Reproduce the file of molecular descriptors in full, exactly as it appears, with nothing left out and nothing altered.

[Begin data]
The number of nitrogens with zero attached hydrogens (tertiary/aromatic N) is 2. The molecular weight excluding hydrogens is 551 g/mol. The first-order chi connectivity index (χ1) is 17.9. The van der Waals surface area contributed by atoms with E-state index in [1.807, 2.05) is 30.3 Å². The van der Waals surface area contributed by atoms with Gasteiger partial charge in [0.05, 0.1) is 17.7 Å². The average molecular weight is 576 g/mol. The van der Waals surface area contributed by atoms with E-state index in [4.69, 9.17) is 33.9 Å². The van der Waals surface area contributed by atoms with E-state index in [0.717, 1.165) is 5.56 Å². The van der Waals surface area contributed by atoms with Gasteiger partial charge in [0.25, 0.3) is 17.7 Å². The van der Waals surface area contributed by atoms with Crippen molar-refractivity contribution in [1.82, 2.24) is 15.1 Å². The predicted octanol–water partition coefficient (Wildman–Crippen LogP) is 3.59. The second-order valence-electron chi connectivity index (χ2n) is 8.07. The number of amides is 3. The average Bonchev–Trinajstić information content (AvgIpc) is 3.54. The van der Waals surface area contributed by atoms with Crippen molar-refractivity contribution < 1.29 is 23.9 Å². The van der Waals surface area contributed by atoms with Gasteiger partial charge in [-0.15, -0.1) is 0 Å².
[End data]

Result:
The number of nitrogens with zero attached hydrogens (tertiary/aromatic N) is 2. The molecular weight excluding hydrogens is 551 g/mol. The first-order chi connectivity index (χ1) is 17.9. The van der Waals surface area contributed by atoms with E-state index in [1.807, 2.05) is 30.3 Å². The van der Waals surface area contributed by atoms with Gasteiger partial charge in [0.05, 0.1) is 17.7 Å². The average molecular weight is 576 g/mol. The van der Waals surface area contributed by atoms with E-state index in [4.69, 9.17) is 33.9 Å². The van der Waals surface area contributed by atoms with E-state index in [0.717, 1.165) is 5.56 Å². The van der Waals surface area contributed by atoms with Gasteiger partial charge in [0.25, 0.3) is 17.7 Å². The van der Waals surface area contributed by atoms with Crippen molar-refractivity contribution in [1.82, 2.24) is 15.1 Å². The predicted octanol–water partition coefficient (Wildman–Crippen LogP) is 3.59. The second-order valence-electron chi connectivity index (χ2n) is 8.07. The number of amides is 3. The average Bonchev–Trinajstić information content (AvgIpc) is 3.54. The van der Waals surface area contributed by atoms with Crippen molar-refractivity contribution < 1.29 is 23.9 Å². The van der Waals surface area contributed by atoms with Gasteiger partial charge in [-0.15, -0.1) is 0 Å².